Respondent is a retailer of Boost Mobile goods and services. During the audit period, respondent failed to collect sales tax on Boost’s “Real Time Replenishments” (RTRs). Even though the RTRs may be redeemed on a variety of goods and services sold by Boost – and not just on wireless plans – under G.S. § 105-164.3(27a), […]
The plaintiff-taxpayer adequately alleged the common-law mailbox rule, which would have allowed him to claim a presumption that his refund request was delivered to the IRS. However, for taxpayers, the mailbox rule has been preempted by 26 U.S.C. § 7502. Pursuant to § 7502, delivery is presumed only if the taxpayer sends his documents by […]
Taxation – Administrative – Constitutional Question – ‘As Applied’ vs. Facial Challenge – Subject Matter Jurisdiction
The respondent-taxpayer asked the Office of Administrative Hearings (OAH) to declare that petitioner North Carolina Department of Revenue’s application of a tax statute to respondent violated the dormant Commerce Clause of the U.S. Constitution (the statute treated loans to affiliates inside North Carolina differently than those to affiliates outside the state). Regardless of whether a […[...]
During the tax years in question, the respondent-taxpayer “manufactured” vast quantities of hot mix asphalt. It did so by using the process that our Supreme Court has repeatedly described as manufacturing, i.e., “the producing of a new article . . . by the application of skill and labor to the raw materials of which it […]
Criminal Practice – Marijuana Trafficking – Taxation – Unauthorized Substances – Quashed Subpoena – Revenue Department Employee
State v. Stimson (Lawyers Weekly No. 011-124-16, 9 pp.) (Rick Elmore, J.) Appealed from Henderson County Superior Court (Mark Powell, J.) N.C. App. Holding: Even though revenue stamps were affixed to some of the marijuana plants seized from defendant’s property, the version of G.S. § 105-113.112 that was in effect when defendant was indicated on […]
In re Appeal of Parkdale Mills (Lawyers Weekly No. 15-07-0304, 15 pp.) (Wanda Bryant, J.) (Chris Dillon, J., concurring) Appealed from the Property Tax Commission. N.C. App. Holding: In the last appeal in this case, the court said that, upon remand, the Property Tax Commission was to conduct further hearings as necessary. Therefore, the Commission […]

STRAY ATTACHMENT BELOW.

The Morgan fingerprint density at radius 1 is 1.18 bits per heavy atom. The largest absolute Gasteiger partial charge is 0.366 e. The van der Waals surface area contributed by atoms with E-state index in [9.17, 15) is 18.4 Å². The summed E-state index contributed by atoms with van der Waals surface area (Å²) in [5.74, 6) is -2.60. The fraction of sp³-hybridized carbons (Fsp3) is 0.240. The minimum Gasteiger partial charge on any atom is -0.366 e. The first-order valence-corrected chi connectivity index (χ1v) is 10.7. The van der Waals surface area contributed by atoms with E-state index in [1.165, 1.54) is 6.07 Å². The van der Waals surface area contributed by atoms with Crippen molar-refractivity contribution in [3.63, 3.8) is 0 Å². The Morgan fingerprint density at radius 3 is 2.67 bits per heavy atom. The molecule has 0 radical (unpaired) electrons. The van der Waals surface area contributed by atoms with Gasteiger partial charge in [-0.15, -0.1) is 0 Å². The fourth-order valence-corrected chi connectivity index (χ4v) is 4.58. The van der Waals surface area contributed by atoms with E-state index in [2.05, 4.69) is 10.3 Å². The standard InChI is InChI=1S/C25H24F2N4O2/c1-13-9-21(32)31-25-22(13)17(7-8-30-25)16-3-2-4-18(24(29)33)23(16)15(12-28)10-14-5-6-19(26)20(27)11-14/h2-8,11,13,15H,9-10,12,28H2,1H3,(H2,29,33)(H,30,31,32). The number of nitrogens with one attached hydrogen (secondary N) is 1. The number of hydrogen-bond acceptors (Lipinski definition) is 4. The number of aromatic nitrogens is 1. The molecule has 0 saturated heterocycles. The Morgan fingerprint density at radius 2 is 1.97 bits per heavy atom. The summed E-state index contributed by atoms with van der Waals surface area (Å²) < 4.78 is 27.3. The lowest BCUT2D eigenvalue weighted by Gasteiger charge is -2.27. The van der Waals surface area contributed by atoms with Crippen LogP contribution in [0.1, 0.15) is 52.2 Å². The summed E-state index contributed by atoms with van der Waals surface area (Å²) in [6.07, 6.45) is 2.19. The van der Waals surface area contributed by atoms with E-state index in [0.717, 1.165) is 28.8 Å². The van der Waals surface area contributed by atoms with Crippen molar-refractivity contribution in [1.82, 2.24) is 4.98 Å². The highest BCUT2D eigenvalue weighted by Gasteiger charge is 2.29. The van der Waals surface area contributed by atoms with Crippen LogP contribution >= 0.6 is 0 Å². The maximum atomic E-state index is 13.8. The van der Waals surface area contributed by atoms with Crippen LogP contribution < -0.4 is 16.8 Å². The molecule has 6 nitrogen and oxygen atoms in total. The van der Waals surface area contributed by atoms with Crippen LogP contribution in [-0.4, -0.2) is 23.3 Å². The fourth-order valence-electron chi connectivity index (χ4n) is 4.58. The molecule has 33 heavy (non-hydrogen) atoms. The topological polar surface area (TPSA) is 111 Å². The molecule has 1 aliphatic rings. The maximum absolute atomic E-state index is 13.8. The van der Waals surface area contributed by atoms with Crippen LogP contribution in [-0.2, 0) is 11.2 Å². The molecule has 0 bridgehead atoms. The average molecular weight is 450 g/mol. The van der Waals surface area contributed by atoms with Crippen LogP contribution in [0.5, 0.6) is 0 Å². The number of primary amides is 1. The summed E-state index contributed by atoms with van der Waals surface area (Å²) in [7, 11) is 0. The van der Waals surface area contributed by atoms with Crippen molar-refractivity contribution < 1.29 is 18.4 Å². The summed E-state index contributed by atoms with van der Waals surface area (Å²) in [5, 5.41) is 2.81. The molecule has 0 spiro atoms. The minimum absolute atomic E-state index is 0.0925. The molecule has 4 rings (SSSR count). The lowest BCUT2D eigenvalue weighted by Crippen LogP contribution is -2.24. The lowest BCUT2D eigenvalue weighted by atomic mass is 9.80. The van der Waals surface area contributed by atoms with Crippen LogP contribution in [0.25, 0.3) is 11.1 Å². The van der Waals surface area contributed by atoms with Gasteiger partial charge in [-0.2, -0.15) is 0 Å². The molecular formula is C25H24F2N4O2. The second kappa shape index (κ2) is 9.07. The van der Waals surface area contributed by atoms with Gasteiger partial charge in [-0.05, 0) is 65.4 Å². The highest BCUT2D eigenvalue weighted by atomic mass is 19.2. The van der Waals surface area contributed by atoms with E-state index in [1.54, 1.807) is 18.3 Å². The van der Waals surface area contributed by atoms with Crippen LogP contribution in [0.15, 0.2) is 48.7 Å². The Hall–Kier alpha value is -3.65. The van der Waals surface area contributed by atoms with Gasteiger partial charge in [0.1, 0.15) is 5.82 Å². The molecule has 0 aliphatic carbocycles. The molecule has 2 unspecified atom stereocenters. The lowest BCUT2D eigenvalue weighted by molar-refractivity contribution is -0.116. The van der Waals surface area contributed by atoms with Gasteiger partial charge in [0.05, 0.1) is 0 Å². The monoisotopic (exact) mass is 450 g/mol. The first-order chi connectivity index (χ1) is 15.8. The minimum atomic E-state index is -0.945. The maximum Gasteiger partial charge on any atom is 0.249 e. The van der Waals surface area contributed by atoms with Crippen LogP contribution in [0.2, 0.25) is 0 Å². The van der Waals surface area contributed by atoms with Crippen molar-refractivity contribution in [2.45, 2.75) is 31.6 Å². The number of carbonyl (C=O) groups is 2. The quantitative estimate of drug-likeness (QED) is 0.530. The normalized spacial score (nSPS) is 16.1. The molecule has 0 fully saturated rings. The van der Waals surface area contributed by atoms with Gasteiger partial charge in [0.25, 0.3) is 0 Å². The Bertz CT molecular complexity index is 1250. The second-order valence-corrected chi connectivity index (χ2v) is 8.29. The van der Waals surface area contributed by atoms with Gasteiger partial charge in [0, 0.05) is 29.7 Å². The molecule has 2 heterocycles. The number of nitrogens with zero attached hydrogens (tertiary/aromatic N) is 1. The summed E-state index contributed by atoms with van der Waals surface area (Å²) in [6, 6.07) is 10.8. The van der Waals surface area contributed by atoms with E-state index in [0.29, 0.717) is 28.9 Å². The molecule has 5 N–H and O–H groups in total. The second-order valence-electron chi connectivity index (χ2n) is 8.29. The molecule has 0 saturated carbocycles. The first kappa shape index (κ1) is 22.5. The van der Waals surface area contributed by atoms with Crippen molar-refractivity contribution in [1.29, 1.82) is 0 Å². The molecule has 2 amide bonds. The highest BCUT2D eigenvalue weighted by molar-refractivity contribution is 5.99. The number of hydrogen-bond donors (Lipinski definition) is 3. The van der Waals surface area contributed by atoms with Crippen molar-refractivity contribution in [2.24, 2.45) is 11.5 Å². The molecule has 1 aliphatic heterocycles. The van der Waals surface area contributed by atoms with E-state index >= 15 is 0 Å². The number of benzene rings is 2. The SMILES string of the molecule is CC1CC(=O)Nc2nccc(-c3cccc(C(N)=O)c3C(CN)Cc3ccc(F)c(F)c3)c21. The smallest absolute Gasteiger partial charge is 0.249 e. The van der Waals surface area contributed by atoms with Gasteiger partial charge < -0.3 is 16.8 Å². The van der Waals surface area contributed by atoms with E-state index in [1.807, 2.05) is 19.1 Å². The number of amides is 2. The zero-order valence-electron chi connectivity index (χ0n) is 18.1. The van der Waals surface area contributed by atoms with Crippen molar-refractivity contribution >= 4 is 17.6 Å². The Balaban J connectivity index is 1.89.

In re Appeal of King (Lawyers Weekly No. 14-16-0780, 9 pp.) (Douglas McCullough, J.) Appealed from the Property Tax Commission. N.C. App. Unpub. Holding: The Property Tax Commission’s recitation of the parties’ evidence and positions is inadequate to explain how the Commission weighed the evidence to reach its decision using the appropriate burden-shifting framework and […]
Broughton v. County Commission Since plaintiff was challenging the valuation of her Wake County real property for tax purposes, the county was the proper defendant.
In re Appeal of NC Yadkin House, LLC Although legal title to the apartment complex in question resides with the appellant N.C. limited liability company, “ownership” of the complex may be imputed to the parent corporation, an organization recognized by the IRS as nonprofit.
Taxation – Corporate – Constitutional — Procedural Due Process – Notice – Corporate Combination for Income Tax – Penalties
Delhaize America, Inc. v. Lay The state Department of Revenue did not violate plaintiff’s procedural due process rights by forcing a combination of plaintiff and its subsidiary’s earnings, pursuant to G.S. § 105-130.6.
In re Appeal of IBM Credit Corp. Even if we were to remand this case (for a third time), the Property Tax Commission would be well within its authority to find, yet again, that the taxpayer’s evidence is not “reliable” or “credible.” Even if the Commission rejects the taxpayer’s evidence, the taxpayer still wins because the county did not meet its burden of proof.
U.S. v. Jinwright A couple who served as co-pastors of a North Carolina church are convicted of tax evasion for omitting millions of dollars of taxable income from their jointly filed tax returns; the 4th Circuit rejects the taxpayers’ claims that they did not “knowingly” underreport their income.
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